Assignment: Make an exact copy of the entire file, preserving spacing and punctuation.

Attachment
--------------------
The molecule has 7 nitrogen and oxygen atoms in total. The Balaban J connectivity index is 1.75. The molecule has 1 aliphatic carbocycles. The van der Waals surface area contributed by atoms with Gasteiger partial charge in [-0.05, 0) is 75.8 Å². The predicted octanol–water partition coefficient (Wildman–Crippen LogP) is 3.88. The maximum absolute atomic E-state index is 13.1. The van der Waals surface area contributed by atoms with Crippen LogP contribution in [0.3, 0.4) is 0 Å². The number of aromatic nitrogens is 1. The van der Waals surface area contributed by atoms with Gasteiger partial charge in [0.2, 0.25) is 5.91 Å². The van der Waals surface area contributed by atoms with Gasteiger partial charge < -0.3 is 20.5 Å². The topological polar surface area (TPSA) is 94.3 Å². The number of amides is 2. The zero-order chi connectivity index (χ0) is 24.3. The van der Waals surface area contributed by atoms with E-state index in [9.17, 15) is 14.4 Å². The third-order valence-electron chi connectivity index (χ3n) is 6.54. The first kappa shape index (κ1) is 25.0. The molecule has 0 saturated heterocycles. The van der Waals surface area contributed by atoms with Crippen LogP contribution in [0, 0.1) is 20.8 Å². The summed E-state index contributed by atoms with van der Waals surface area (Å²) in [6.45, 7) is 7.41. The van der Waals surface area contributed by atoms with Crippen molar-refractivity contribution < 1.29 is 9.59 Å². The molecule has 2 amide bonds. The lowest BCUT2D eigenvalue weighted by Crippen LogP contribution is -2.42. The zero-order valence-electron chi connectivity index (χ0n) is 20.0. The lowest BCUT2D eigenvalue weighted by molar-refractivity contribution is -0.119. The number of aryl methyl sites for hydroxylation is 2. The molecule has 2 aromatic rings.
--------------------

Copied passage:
The molecule has 7 nitrogen and oxygen atoms in total. The Balaban J connectivity index is 1.75. The molecule has 1 aliphatic carbocycles. The van der Waals surface area contributed by atoms with Gasteiger partial charge in [-0.05, 0) is 75.8 Å². The predicted octanol–water partition coefficient (Wildman–Crippen LogP) is 3.88. The maximum absolute atomic E-state index is 13.1. The van der Waals surface area contributed by atoms with Crippen LogP contribution in [0.3, 0.4) is 0 Å². The number of aromatic nitrogens is 1. The van der Waals surface area contributed by atoms with Gasteiger partial charge in [0.2, 0.25) is 5.91 Å². The van der Waals surface area contributed by atoms with Gasteiger partial charge < -0.3 is 20.5 Å². The topological polar surface area (TPSA) is 94.3 Å². The number of amides is 2. The zero-order chi connectivity index (χ0) is 24.3. The van der Waals surface area contributed by atoms with E-state index in [9.17, 15) is 14.4 Å². The third-order valence-electron chi connectivity index (χ3n) is 6.54. The first kappa shape index (κ1) is 25.0. The molecule has 0 saturated heterocycles. The van der Waals surface area contributed by atoms with Crippen LogP contribution in [0, 0.1) is 20.8 Å². The summed E-state index contributed by atoms with van der Waals surface area (Å²) in [6.45, 7) is 7.41. The van der Waals surface area contributed by atoms with Crippen molar-refractivity contribution < 1.29 is 9.59 Å². The molecule has 2 amide bonds. The lowest BCUT2D eigenvalue weighted by Crippen LogP contribution is -2.42. The zero-order valence-electron chi connectivity index (χ0n) is 20.0. The lowest BCUT2D eigenvalue weighted by molar-refractivity contribution is -0.119. The number of aryl methyl sites for hydroxylation is 2. The molecule has 2 aromatic rings.